Norwegian-British author (1916-1990) most famous for his distinctively dark children's novels and poetry collections. His style is very Black Comedy
, and as a result the stories contain a good deal of more-than-usually sophisticated Nightmare Fuel
. The fact that his target audience has been happily lapping all this up for decades now seems to imply that many kids actually like
to be terrified (hey, it works for Doctor Who
Put bluntly, Dahl seems to have used writing for children as an acceptable means to beat on all that he hated and feared in his fellow man
. And on the evidence as presented, there was a lot
. The majority of his works in the genre feature adult villains menacing innocent young children (or, in a couple of memorable cases, fuzzy little animals) more or less just because they can
. Sometimes these are traditional boogeymen (e.g., The Grand High Witch in The Witches
, the Giants in The BFG
), but more often they're simply irredeemably vile and/or stupid grownups. Just how irredeemable is spelled out in exquisite detail on almost every page.
Come to think of it, this may explain quite a bit about his appeal among, well, innocent young children. Quite a few not-so-innocent ones, too.
All of this would also be following Beauty Equals Goodness
pretty closely if most of his small heroes and heroines weren't themselves deliberately very average-looking. They're also in large part Aesop-proof
— being already the shining heroes of the piece simply by first recognizing and then refusing to give into the nastiness around them. They succeed in foiling the bad guys by virtue of their already-innate goodness, intelligence, and/or resourcefulness. If you're starting to suspect that there were very few grey areas in Dahl's POV, you're right.
One other trope that he often averts is Infant Immortality
, though mostly offscreen — kids can be hurt, and even killed or eaten, though these are almost always Red Shirts
. Another, subtler trademark of Dahl's is his love of nostalgia
for his own childhood (with which he generally manages to avoid alienating his younger readers) and his great love of Food Porn
. Almost all of the happy endings
in his work revolve, in some way, around food. Although many of them aren't exactly happy
Traditionally, his books are illustrated by Quentin Blake, master of loopy sketchiness. Almost all of his juvenile books have been made into movies — the iconic Charlie and the Chocolate Factory
more than once — and, curiously, no two of these movies were made by the same people (though Henry Selick
almost broke this trend; after making James and the Giant Peach
, he was slated to direct Fantastic Mr. Fox
, but left to work on Coraline
He wrote two autobiographies: Boy: Tales of Childhood
(exactly what it says on the tin) and Going Solo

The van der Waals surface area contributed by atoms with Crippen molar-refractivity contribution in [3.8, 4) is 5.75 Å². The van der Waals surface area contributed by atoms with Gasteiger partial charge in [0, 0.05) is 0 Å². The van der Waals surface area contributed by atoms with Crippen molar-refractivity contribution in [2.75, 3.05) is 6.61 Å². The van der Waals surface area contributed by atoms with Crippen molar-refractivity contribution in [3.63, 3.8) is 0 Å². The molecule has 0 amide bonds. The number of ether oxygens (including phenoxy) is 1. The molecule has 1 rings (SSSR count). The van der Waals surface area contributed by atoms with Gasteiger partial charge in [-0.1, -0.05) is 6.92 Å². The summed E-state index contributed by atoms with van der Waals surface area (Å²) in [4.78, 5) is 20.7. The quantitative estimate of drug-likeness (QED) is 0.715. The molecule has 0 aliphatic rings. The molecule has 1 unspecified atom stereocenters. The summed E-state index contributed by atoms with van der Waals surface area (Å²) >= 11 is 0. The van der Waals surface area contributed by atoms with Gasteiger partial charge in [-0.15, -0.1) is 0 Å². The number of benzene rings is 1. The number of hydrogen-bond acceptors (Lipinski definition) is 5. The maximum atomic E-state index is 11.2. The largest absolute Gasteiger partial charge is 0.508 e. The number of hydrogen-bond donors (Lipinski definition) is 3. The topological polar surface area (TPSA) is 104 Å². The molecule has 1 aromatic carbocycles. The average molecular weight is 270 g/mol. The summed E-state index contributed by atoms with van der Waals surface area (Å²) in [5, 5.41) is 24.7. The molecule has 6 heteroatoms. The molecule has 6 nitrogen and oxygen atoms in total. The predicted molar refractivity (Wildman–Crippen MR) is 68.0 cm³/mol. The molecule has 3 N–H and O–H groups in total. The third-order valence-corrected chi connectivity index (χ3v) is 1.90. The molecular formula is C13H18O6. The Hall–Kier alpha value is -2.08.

about his time serving as a RAF fighter pilot during WWII. As with any monument of children's entertainment, his personal life is the subject of much debate. Not only was he a prolific author, he was also a fighter ace
and a spy. He was also known for being an utterly shameless womaniser
. He was married for many years to Oscar-winning actress Patricia Neal. When she tragically suffered burst cerebral aneurysms the diagnosis was that she would never walk or talk again. Dahl wouldn't hear of this, and personally took control of her rehabilitation. Over the next few years he, for want of a better word, bullied her back to health.
Most controversially (and the obvious reason why he never received a knighthood or other official UK honours, other than an OBE which he turned down, as he wanted his wife to be Lady Dahl) he was also quite the anti-Semite:
"There is a trait in the Jewish character that does provoke animosity; maybe it's a kind of lack of generosity towards non-Jews. I mean there is always a reason why anti-anything crops up anywhere; even a stinker like Hitler didn't just pick on them for no reason."
Works with a page on this wiki:
...but he wrote many, many, many more, including the screenplays for You Only Live Twice
and Chitty Chitty Bang Bang
, both adaptations of books by his good friend Ian Fleming
. Even though the planned movie tie-in was never made
, his 1943 picture book The Gremlins
boosted the eponymous critters
into popular culture.
He also wrote various collections of fiction for adults, most of which had a lot of similarly black humour, and most of which was quite disturbing. Let's just say that before he was known as a master of children's stories, he was known as "The Master of the Macabre" and it shows
, particularly in the episodes he wrote for Alfred Hitchcock Presents
. Many of these stories have been adapted into Tales of the Unexpected